Noninvasive tests (for example, saliva tests that can achieve similar accuracy to testing using nasopharyngeal swabs in people who are asymptomatic) may increase peoples’ willingness to get tested and reduce frontline workers’ risk of viral exposure [94,95]. SalivaDirect is an example that arose from unique circumstances with researchers at Yale University funded by the National Basketball Association and National Basketball Players Association. The test was developed to be agnostic to the equipment on which it is run, having been validated with reagents and instruments from multiple vendors, and its protocol is available as open-source to encourage widespread adoption and production [96,97]. Laboratories around the world can easily obtain the equipment required to carry out the testing without having to rely on proprietary resources. The SalivaDirect protocol is published at, a crowdsourced resource where researchers share knowledge and assist each other [98]. The use of a common protocol will also be used to compare data from COVID-19 vaccine candidates within the global laboratory network established by the nonprofit Coalition for Epidemic Preparedness Innovations [99].

The thread of collaboration, cocreation, and networking that weaved throughout the pandemic response needs to be recognized as more than a series of random events and recorded to inform future efforts, pandemic or nonpandemic related. We have learned to adapt on the fly, incorporating nimbleness and agility into scientific endeavors. New ways of working together, exemplified by the surge in videoconferencing, have been thrust upon us but will have ramifications that last beyond the current pandemic. Our connectedness has allowed us to dynamically share and magnify information about the pandemic, regardless of its reliability. We also recognize that hundreds of millions of people are disconnected and that equity considerations should be a crosscutting strategy for digital transformation in health.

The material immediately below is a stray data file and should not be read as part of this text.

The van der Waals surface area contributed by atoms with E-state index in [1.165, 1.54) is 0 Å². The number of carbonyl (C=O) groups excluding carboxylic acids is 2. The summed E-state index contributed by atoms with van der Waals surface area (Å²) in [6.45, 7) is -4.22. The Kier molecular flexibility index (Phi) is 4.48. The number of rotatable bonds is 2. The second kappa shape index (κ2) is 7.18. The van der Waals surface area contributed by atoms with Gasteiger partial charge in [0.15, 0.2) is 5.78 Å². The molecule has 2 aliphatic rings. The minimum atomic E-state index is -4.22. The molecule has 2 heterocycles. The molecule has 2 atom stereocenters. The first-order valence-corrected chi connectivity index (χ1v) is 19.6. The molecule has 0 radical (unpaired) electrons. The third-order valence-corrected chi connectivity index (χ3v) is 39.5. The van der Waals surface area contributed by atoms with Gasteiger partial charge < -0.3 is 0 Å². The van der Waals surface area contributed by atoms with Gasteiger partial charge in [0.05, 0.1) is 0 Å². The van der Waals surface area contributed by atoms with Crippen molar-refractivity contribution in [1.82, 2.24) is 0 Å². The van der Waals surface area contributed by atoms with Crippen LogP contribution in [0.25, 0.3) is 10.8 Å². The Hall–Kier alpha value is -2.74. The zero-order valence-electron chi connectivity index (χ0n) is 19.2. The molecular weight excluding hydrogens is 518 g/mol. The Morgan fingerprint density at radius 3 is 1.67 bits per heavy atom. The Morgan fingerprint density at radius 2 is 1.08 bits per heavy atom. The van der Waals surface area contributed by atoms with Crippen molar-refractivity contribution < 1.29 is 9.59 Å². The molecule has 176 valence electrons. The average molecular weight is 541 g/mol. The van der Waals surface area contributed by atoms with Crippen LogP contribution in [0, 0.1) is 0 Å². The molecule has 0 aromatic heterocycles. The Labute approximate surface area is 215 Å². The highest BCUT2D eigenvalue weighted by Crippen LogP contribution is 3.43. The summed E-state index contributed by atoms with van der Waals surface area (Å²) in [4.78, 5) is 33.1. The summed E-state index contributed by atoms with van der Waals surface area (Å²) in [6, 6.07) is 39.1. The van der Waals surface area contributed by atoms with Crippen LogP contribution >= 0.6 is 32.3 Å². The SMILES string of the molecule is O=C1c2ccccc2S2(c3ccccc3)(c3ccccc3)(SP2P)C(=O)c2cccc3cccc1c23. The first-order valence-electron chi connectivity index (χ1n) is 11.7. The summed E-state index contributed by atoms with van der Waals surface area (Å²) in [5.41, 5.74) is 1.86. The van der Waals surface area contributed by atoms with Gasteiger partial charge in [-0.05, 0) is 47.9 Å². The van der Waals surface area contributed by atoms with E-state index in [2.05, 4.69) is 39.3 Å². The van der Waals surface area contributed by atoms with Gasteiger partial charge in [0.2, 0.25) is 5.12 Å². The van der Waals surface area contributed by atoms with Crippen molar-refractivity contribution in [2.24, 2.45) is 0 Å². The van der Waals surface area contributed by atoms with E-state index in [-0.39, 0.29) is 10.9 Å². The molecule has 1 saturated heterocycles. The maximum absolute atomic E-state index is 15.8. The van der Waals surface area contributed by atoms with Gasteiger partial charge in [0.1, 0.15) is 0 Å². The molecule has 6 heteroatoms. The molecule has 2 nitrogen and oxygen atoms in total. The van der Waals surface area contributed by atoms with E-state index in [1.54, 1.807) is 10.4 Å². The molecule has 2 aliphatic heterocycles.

The pandemic has spurred the creation of large shared open repositories of health data and research, which have spawned further generations of derivative works. This dependency creates a vulnerability should there be changes or errors in the original source. Innovative processes such as crowdsourcing and competitions have been deployed to populate the repositories and to mine them for answers and solutions, using advanced analytical techniques such as AI. Examples of the intersections among the five major themes can be found in Figure 1.

Figure 1. Venn diagram of the five major themes of collaboration with examples. CORD-19: COVID-19 Open Research Dataset Challenge; PPE: personal protective equipment.
View this figure